There are many, many kinds of dolmeh in the world. In Greece, they are known as dolmades, in Armenia they are called tolma, and in Syria they are known as yebra. The Persian word dolmeh—or dolma, if you’re talking about just one—comes from the Turkish verb dolmak, “to fill”, and there’s strong evidence to support the idea that dolmeh emerged in Turkey. Any vegetable can be considered a dolmeh; there are recipes for stuffed peppers, cucumbers, artichokes, and tomatoes, as well as the leafy wrappers like cabbage or the grape leaves.

Stuffed grape leaves began to gain popularity in the American food scene in the early 1980s, with just the right mix of whimsy and familiarity. Filled with an endless combination of rice, vegetables, and meat, grape leaves bear a striking resemblance to stuffed cabbage, an American favorite. The briny bite of the grape leaf makes them different enough to feel somewhat exotic, and the smaller wrapper gives them adorable, bite-sized appeal.

We wanted to highlight the spice blend Advieh in this dish. Advieh, which simply means “spice” in Farsi, has been a blend in the Middle East for thousands of years; it’s been around so long it’s hard to find when it came into being. This salt-free blend is warming and earthy from cumin and cinnamon, though it’s never spicy-hot. It’s got a surprising, aromatic lift that comes from the refreshing astringency of rose petals. To let the Advieh shine, we chose to make a vegetarian filling with basmati rice and eggplant. Both of these ingredients are sturdy enough to make a satisfying filling, and absorbent enough to pull in all the nuances of Advieh, lemon juice, and olive oil and create a mosaic of flavor.

Most of us will be buying jarred grape leaves, which should be rinsed off so they’re not terribly briny. Choose leaves that aren’t torn, and they should be roughly the size of your hand. If they’re ripped or too small, they’re harder to wrap properly. Those leaves can be used to line the bottom of the Dutch oven and help prevent the stuffed leaves from burning. Snip out the thick, tough stem with a pruning knife or a pair of kitchen shears. You probably won’t use an entire jar of grape leaves, so tuck whatever leaves are left back into the jar and put some more water in to keep them moist. Use them within a week after opening. If you have a grape vine in your yard and want to use fresh leaves, make sure they haven’t been treated with pesticides, and boil them for a minute or two to make them more pliable. Then snip the stems and carry on.

Once the filling is in the bottom third of the grape leaf, tuck in the sides of the leaves first, then pull the bottom of the leaf up and over and roll into a compact little cylinder. Place them in the oven seam-side down to prevent them from opening during cooking, and keep the leaves submerged by weighting them with a heavy plate during cooking. Let them simmer for about an hour and then test them for doneness. What’s the best way to test? Eat one. Snacking on a dish in the name of taste-testing is the chef’s bonus.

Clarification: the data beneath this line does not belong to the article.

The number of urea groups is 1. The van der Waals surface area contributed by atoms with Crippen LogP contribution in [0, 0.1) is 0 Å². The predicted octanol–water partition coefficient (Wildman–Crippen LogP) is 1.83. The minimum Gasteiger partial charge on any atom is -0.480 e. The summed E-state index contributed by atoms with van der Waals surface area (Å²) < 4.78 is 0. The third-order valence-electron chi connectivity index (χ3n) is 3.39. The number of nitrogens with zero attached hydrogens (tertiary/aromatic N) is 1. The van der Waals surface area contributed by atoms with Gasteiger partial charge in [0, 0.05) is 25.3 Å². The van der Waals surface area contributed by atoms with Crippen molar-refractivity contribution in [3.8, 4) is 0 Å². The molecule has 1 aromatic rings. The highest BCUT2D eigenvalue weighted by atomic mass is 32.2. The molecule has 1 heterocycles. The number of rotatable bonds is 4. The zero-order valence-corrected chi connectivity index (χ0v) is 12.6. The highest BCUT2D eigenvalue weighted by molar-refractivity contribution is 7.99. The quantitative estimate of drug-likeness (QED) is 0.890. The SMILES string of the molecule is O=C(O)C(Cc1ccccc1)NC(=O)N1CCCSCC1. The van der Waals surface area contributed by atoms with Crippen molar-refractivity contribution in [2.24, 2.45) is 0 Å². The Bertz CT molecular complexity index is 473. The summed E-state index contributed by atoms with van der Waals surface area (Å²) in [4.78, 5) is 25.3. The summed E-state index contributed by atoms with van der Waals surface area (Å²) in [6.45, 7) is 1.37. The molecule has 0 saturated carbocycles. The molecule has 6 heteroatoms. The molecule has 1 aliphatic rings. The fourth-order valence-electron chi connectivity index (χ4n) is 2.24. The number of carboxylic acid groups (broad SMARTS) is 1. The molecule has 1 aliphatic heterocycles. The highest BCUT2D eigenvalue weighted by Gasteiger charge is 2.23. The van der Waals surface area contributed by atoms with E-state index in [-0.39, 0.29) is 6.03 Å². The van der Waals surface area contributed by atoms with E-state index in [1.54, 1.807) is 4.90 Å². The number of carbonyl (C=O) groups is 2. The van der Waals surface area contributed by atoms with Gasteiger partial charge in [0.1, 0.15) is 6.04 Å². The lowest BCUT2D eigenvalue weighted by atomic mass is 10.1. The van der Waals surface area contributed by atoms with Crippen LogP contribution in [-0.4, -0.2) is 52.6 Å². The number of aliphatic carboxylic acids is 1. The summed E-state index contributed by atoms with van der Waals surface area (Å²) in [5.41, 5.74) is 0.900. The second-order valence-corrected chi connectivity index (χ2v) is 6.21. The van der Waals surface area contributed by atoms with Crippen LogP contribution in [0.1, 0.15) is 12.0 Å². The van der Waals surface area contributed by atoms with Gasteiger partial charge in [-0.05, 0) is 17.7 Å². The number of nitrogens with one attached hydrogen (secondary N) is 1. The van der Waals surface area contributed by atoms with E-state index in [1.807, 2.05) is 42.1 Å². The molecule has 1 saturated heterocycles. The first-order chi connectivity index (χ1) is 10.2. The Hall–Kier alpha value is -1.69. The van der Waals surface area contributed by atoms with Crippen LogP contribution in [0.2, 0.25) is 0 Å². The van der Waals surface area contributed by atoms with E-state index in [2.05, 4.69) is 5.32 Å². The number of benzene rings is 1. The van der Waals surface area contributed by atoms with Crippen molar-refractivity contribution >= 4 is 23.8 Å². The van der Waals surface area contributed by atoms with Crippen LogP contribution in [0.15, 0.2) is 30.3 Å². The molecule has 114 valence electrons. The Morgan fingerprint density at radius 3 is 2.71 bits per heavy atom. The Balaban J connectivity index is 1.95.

The rolling process takes a little bit of time but there’s nothing difficult about it, and in the end you’ll have a 35-40 terrific little taste nuggets that are ready to eat. They can be eaten at any temperature—hot, cold, or at room temp—so make them when you have the time and store them until you’re ready to eat. Serve these with a yogurt-based Tzatziki Sauce or a little spritz of lemon and a side of Homemade Hummus for some light, playful appetizers that are well worth the effort.

 Print Recipe

Prep Time: 60 min.
Cooking Time: 60 min.
Cuisine: Middle Eastern
  • 1 small eggplant
  • 2 teaspoons Fine Sea Salt, divided
  • 2 Tablespoons plus 1 teaspoon Advieh seasoning, divided
  • ¼ cup plus 1 tbsp extra virgin olive oil, divided, plus more for drizzling
  • 1 finely diced yellow onion
  • 2 cups basmati rice
  • ¼ cup chopped cilantro
  • ¼ cup chopped parsley
  • 1 16-oz jar grape leaves
  • Juice of 3 lemons
  • 32 oz vegetable stock

1. Preheat oven to 500°F.

2. Cut eggplant into a small dice and season with 1 teaspoon of Fine Sea Salt, 1 teaspoon Advieh, and 1 Tablespoon extra virgin olive oil. Roast on a sheet pan in a 500°F oven for 10 minutes.

3. Saute onion over medium heat with the ¼ cup extra virgin olive oil until soft. Add the basmati rice, cilantro, parsley, Advieh, and Fine Sea Salt.

4. Rinse grape leaves. Pull out any small or torn leaves and put to the side. Snip off the tough stem at the base of the leaf. Lay leaf vein side up. Spoon roughly 2 Tablespoons of the rice mixture in the middle of the bottom third of the grape leaf.

5. Fold the sides of the grape leaves in first, over the rice mixture, then pull the bottom of the leaves over the folded sides. Roll into a tight package. Continue the process until the rice mixture is gone.

6. Line the bottom of a Dutch oven with the small or torn grape leaves. Place rolled grape leaves tightly together, seam side down, on top of the grape leaves. Use more grape leaves to create a layer once the bottom of the Dutch oven is packed. There will be 2 or 3 layers. Any unfilled grape leaves can be put back into the jar and covered in water. They should be used within one week, once opened.

7. Drizzle some extra virgin olive oil over the grape leaves and pour in the vegetable stock and lemon juice. Bring to a boil then turn heat down to a low, steady simmer. Cover the Dolmeh with a heavy plate to help keep them submerged and to prevent the cooking liquid from pulling them open as they cook.

8. Cook for roughly one hour, or until the rice is soft. The best way to test for doneness is to eat one after an hour of cooking.

9. Allow to cool and serve.